Marcus Agrippa directed a mapping
project in the first century that surveyed the highways of the Roman
Empire from Britain to the Middle East. The completed map was carved
into marble and set up near the Forum in Rome. Over the years copies
of Agrippa’s map were made and improved. The Peutinger Table may be a
copy from the eleventh or twelfth century of a third century, or
possibly a fourth century map by Castorius based on Agrippa’s map.
It is drawn and painted on parchment seven meters long
and one third of a meter wide. It depicts the world from Britain to
the Ganges. No attempt has been made to show direction or scale.
Distances are written in. Towns are shown as collections of houses,
while great cities are pictured as medallions. Temples, lighthouses,
fortresses, significant building, and forests are also pictured.
The map was discovered by Konrad Celtes, Maximillian
I’s librarian in a monastery library. Maximillian gave it to Konrad
Peutinger, the town clerk of Augsburg. Peutinger was an antiquarian
and noted coin collector. He was a retainer of the Emperor Charles V,
and attempted to persuade Luther to accept the authority of the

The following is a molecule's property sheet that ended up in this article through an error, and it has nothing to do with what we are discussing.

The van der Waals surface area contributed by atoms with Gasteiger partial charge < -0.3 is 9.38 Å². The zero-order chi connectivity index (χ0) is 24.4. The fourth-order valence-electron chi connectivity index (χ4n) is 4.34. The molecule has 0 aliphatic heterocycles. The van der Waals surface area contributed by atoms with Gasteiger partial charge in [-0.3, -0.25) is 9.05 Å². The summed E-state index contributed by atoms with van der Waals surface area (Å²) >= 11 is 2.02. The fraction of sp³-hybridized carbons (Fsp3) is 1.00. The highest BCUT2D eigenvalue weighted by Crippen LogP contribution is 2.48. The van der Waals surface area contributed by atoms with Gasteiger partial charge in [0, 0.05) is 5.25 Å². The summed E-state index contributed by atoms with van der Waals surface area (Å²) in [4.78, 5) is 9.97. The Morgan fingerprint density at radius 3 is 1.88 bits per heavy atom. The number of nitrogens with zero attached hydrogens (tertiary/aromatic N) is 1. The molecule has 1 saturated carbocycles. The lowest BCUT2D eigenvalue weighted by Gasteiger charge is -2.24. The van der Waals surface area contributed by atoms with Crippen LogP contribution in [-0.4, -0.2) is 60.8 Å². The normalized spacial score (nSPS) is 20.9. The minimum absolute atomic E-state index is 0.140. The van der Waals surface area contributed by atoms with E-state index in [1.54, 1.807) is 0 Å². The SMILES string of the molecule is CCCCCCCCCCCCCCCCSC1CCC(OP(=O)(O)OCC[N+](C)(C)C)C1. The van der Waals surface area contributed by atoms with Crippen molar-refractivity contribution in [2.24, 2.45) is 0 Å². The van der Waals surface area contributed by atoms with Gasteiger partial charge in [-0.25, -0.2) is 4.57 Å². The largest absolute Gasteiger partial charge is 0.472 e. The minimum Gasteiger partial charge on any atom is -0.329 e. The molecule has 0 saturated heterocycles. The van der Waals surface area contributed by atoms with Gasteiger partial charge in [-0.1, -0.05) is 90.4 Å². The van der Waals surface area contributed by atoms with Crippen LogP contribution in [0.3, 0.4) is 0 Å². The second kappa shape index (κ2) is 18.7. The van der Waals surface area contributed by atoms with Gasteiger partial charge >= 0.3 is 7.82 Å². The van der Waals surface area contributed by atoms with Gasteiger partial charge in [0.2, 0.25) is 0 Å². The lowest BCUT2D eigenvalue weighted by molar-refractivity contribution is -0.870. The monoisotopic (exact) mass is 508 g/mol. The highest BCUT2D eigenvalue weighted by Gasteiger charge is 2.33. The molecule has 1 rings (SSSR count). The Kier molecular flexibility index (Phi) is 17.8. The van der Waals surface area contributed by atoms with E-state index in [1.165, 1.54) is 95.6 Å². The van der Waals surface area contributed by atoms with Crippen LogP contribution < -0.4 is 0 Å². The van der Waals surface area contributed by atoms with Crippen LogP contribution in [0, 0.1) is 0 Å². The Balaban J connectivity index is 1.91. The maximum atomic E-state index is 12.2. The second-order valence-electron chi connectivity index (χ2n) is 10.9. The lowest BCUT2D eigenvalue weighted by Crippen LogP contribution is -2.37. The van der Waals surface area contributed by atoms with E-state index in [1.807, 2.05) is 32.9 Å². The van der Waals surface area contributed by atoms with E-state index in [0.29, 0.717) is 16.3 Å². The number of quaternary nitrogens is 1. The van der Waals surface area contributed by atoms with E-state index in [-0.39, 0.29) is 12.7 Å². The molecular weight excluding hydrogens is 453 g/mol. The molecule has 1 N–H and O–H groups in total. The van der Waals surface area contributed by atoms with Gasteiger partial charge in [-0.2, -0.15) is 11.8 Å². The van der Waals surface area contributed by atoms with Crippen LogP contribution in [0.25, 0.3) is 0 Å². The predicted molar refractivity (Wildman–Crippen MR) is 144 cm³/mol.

Emperor in religious matters. He was also a map collector, and the
Tabula Peutingeriana took its name from its new owner. It is
preserved in the State Library of Vienna. The map is the subject of a
detailed study by Konrad Miller, Itineraria Romana, Stuttgart:
Striker und Schröder, 1916.
A computer facsimile of
the map is available in Bibliotheca Augustana at
At the beginning of the
second century A.D. the Roman Emperor, Trajan, led his legions across
the Danube River to fight the Dacians and the Getians. One of his
camps was called Castra Nova. The town of Pelendava grew
up around the camp; the Romanian stamp commemorates the first
documentary mention of the town’s name, Craiova, which had
replaced Pelendava before the end of the fifteenth century. The
name Craiova is Slavic for “royal city.”
Italian stamp shows the Via Francigena, the main road of communication
between central Europe and Italy. Thousands of pilgrims traveled this
road in order to reach Rome, the center of the Christian world.